Medicinal properties of pigweed
Pigweed (Chenopodium album L.) is an excellent depurative of the organism, slightly laxative and refreshing.
In addition to its benefits, the main use of this plant during the history has been more like edible plant or vegetable, as well as other plants of the same genre as poor man’s asparagus (Chenopodium bonus-Henricus L.).
Pigweed and its properties as an edible wild plant
Pigweed is a plant that for many years has been consumed as a common vegetable, although, over time, other more productive plants, as well known as lettuce or Swiss chard, have displaced it from the diet.
The tender leaves of the pigweed are really delicious as an edible wild plant. As such, it is collected during the spring, when it begins to sprout and before it produces its inflorescences.
It is also a plant abundant in nature, very prolific, so if one wants a good ration, it will be easy to collect a considerable bunch. Pigweed spreads a lot and can save us many trips to the market.
How is pigweed consumed?
This plant is a highly appreciated vegetable throughout the Mediterranean region, especially in rural areas, where it is still consumed.
The leaves are eaten raw (only the tiniest and tender leaves), or rather boiled or cooked, in different stews, or basically in vegetable dishes and to make tortillas. They can also be used to fill a fresh pasta, to prepare empanadas or for crêpes.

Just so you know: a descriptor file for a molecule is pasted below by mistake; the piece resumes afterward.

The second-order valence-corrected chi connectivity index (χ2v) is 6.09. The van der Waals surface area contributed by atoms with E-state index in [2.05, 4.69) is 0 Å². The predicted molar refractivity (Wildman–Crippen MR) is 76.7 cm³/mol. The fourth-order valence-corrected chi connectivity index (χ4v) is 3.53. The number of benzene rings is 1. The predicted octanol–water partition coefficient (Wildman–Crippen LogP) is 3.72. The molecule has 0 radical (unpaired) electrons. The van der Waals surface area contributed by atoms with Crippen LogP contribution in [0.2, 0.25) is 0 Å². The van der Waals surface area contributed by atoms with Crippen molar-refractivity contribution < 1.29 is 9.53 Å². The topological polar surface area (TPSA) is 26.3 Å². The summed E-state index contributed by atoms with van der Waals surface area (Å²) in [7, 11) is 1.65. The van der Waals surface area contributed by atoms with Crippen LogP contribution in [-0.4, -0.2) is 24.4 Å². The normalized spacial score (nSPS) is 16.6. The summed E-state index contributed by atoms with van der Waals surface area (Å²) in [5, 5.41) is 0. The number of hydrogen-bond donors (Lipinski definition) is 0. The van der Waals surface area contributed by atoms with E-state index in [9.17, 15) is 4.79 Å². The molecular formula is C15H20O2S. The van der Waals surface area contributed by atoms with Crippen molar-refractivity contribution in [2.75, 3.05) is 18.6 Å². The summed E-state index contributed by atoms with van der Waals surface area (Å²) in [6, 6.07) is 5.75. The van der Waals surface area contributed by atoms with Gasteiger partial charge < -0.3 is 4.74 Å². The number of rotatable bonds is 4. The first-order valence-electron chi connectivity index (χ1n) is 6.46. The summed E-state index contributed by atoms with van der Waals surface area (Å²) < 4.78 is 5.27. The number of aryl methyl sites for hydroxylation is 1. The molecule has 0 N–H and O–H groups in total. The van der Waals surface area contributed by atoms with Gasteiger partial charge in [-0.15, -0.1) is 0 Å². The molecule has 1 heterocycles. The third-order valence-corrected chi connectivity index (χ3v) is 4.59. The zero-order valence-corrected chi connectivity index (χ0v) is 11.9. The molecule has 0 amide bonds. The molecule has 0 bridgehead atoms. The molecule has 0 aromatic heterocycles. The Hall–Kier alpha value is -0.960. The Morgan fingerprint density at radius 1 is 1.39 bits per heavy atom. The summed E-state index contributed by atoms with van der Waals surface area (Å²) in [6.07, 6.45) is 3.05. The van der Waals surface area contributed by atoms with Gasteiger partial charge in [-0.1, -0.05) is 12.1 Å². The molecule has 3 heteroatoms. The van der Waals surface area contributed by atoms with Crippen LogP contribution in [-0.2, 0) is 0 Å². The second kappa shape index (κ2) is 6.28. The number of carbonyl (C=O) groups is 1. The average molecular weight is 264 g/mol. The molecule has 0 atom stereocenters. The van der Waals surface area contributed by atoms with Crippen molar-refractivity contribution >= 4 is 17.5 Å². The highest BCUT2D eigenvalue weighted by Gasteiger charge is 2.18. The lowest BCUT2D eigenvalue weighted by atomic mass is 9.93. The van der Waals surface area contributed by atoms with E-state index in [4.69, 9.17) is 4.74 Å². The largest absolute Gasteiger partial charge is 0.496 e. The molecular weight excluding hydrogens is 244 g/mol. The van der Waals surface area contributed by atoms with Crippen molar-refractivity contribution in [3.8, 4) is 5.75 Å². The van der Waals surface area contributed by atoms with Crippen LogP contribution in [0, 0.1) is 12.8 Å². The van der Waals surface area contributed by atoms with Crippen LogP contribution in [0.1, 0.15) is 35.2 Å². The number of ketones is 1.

We will use only the most tender leaves of the plant, that is, the 4 or 6 upper leaves of the stem, since the leaves of the base are more bitter, rich in oxalates and woody. The stems, even being tender, make threads and are not pleasant to chew.
Medicinal benefits of pigweed
Like other green leafy vegetables, pigweed also provides a large amount of folic acid, a vitamin that cleanses the blood of toxins such as homocysteine, resulting in a vegetable very suitable for cases of high cholesterol, obesity, diabetes and heart disease.
In addition, these plants are very rich in powerful antioxidants such as beta carotene and chlorophyll. These principles have properties to purify the liver as they intervene in their detoxification processes. A plate of quinhuillas also supposes a good contribution of calcium and magnesium.
More information on pigweed